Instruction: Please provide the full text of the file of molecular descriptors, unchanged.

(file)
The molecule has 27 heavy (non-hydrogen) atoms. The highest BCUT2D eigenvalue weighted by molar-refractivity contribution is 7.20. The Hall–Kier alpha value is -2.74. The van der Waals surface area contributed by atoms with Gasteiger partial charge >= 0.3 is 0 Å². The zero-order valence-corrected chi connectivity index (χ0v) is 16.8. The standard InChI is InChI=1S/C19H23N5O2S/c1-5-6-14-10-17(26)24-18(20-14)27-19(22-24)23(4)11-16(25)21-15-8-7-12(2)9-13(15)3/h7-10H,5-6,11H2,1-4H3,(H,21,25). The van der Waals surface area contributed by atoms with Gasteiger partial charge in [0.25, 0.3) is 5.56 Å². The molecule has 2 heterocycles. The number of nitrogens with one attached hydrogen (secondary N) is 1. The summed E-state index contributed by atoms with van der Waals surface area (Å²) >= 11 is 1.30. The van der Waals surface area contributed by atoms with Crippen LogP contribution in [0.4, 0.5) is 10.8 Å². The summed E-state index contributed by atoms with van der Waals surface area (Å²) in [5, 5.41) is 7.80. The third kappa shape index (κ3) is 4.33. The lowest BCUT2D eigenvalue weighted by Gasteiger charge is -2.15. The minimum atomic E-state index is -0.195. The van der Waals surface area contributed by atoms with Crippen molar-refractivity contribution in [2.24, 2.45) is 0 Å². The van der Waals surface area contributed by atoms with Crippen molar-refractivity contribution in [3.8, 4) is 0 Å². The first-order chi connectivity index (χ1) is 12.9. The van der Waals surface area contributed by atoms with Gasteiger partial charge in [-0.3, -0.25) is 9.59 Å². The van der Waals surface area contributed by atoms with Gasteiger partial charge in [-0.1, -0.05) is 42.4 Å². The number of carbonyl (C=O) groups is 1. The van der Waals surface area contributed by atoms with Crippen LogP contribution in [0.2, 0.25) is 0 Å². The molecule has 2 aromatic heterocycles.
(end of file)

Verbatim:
The molecule has 27 heavy (non-hydrogen) atoms. The highest BCUT2D eigenvalue weighted by molar-refractivity contribution is 7.20. The Hall–Kier alpha value is -2.74. The van der Waals surface area contributed by atoms with Gasteiger partial charge >= 0.3 is 0 Å². The zero-order valence-corrected chi connectivity index (χ0v) is 16.8. The standard InChI is InChI=1S/C19H23N5O2S/c1-5-6-14-10-17(26)24-18(20-14)27-19(22-24)23(4)11-16(25)21-15-8-7-12(2)9-13(15)3/h7-10H,5-6,11H2,1-4H3,(H,21,25). The van der Waals surface area contributed by atoms with Gasteiger partial charge in [0.25, 0.3) is 5.56 Å². The molecule has 2 heterocycles. The number of nitrogens with one attached hydrogen (secondary N) is 1. The summed E-state index contributed by atoms with van der Waals surface area (Å²) >= 11 is 1.30. The van der Waals surface area contributed by atoms with Crippen LogP contribution in [0.4, 0.5) is 10.8 Å². The summed E-state index contributed by atoms with van der Waals surface area (Å²) in [5, 5.41) is 7.80. The third kappa shape index (κ3) is 4.33. The lowest BCUT2D eigenvalue weighted by Gasteiger charge is -2.15. The minimum atomic E-state index is -0.195. The van der Waals surface area contributed by atoms with Crippen molar-refractivity contribution in [2.24, 2.45) is 0 Å². The van der Waals surface area contributed by atoms with Crippen molar-refractivity contribution in [3.8, 4) is 0 Å². The first-order chi connectivity index (χ1) is 12.9. The van der Waals surface area contributed by atoms with Gasteiger partial charge in [-0.3, -0.25) is 9.59 Å². The van der Waals surface area contributed by atoms with Gasteiger partial charge in [-0.1, -0.05) is 42.4 Å². The number of carbonyl (C=O) groups is 1. The van der Waals surface area contributed by atoms with Crippen LogP contribution in [0.2, 0.25) is 0 Å². The molecule has 2 aromatic heterocycles.